In the wake of COVID-19, the United States continues to struggle with a prior public health emergency: a crisis of opioid and substance addiction. More than 83,000 drug overdose deaths occurred in the United States in the 12 months ending in June 2020, the highest number of overdose deaths ever recorded in a 12-month period, and an increase of over 21% compared to the previous year. Access to treatment programs was already insufficient prior to the pandemic, and social restrictions coupled with feelings of increased stress and isolation have led to even higher rates of overdoses and tragedy. The increase in overdose deaths highlights the need for treatment services to be more accessible for people most at risk of overdose. The pressure to obtain meaningful substance use disorder treatment programs has never been greater, and 2021 can expect to see more efforts by the public and private sectors to address the needs of people experiencing substance use disorder and addiction.
[Editor’s note: On January 14, 2021, HHS announced the Practice Guidelines for the Administration of Buprenorphine for Treating Opioid Use Disorder discussed below. Those guidelines were issued during the Trump Administration. Our legal update was published on January 21, 2021. On January 26, 2021, HHS withdrew the Guidelines. As of this update, the Guidelines and X-waiver are not in effect.]
On the public policy front, the US Department of Health and Human Services just announced it will eliminate the X-waiver requirement for DEA-registered physicians. This move is designed to expand access to medication-assisted treatment (MAT) by exempting physicians from certain certification requirements needed to prescribe buprenorphine for opioid use disorder (OUD). The new federal waiver document, titled Practice Guidelines for the Administration of Buprenorphine for Treating Opioid Use Disorder, provides:
There is also federal legislation proposed for consideration that, if enacted, would expand the use of telehealth for MAT and SUD treatment programs. The Comprehensive Addiction and Recovery 2.0 Act (CARA 2.0 Act), introduced in December 2020, would increase funding and allow doctors to prescribe medications for MAT without an in-person exam. It would, in effect, address the barriers for telemedicine-based prescribing of controlled substances under the Ryan Haight Act. Eliminating the Ryan Haight Act’s in-person exam requirement, either through the creation of a special registration or simply amending the statute itself, has been an effort years in the making. The Telehealth Response for E-prescribing Addiction Therapy Services Act (TREATS Act), introduced in June 2020, seeks to achieve similar changes to the Ryan Haight Act alongside expanding Medicare coverage for certain telehealth services.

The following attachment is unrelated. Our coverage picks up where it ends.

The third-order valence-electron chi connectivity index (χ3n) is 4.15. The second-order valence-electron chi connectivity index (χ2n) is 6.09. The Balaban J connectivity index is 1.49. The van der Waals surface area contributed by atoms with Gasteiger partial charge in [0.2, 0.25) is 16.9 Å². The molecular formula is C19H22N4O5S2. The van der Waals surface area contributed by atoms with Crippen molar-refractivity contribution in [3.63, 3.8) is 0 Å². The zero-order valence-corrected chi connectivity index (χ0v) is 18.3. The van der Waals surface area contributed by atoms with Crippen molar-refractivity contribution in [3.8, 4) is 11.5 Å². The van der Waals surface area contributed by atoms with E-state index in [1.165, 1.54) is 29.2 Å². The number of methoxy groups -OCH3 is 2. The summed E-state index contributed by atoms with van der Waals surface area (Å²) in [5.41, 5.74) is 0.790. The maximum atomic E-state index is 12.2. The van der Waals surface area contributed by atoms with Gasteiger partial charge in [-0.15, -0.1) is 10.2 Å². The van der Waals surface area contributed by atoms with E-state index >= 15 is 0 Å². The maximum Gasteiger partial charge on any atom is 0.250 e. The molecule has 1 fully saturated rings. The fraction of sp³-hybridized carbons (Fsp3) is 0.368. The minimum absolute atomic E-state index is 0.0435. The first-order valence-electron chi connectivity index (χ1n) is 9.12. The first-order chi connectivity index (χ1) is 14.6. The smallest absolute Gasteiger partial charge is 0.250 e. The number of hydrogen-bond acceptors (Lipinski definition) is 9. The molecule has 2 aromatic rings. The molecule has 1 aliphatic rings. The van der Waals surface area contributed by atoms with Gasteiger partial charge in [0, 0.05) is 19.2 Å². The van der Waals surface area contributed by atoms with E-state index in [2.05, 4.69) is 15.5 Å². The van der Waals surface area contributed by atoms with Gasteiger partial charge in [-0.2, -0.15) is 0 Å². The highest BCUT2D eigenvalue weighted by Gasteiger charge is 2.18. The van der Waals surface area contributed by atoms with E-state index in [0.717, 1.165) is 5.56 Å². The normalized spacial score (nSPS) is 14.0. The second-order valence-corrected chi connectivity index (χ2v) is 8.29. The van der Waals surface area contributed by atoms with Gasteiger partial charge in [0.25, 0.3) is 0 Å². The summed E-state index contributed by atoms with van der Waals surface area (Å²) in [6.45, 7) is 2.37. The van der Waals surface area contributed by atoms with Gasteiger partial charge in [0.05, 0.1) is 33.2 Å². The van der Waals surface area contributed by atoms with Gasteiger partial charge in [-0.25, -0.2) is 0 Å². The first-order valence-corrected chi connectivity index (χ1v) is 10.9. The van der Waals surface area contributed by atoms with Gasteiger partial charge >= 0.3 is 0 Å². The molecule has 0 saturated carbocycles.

On the private sector front, there is ample evidence to support telehealth-based interventions and a growing number of studies that support the benefit of telehealth in SUD treatment, showing that virtual care interventions were associated with high patient satisfaction and are an effective alternative, especially when access to treatment is otherwise limited. However, telehealth-based services can be difficult to implement effectively, especially in the SUD population.
To that end, a new guidebook has been published to help inform health plans and enterprising SUD treatment providers on the key issues – regulatory, clinical, technology, and equity – to consider when launching and expanding a telehealth-based addiction treatment program. The guide, Telehealth Solutions for Addiction Treatment, can serve as an implementation roadmap offering checklists and tips alongside links to third party resources. (Lawyers on our Telemedicine & Digital Health Industry Team were contributing authors to the handbook.)
For more information on telemedicine, telehealth, virtual care, remote patient monitoring, digital health, and other health innovations, including the team, publications, and representative experience, visit Foley’s Telemedicine & Digital Health Industry Team Page.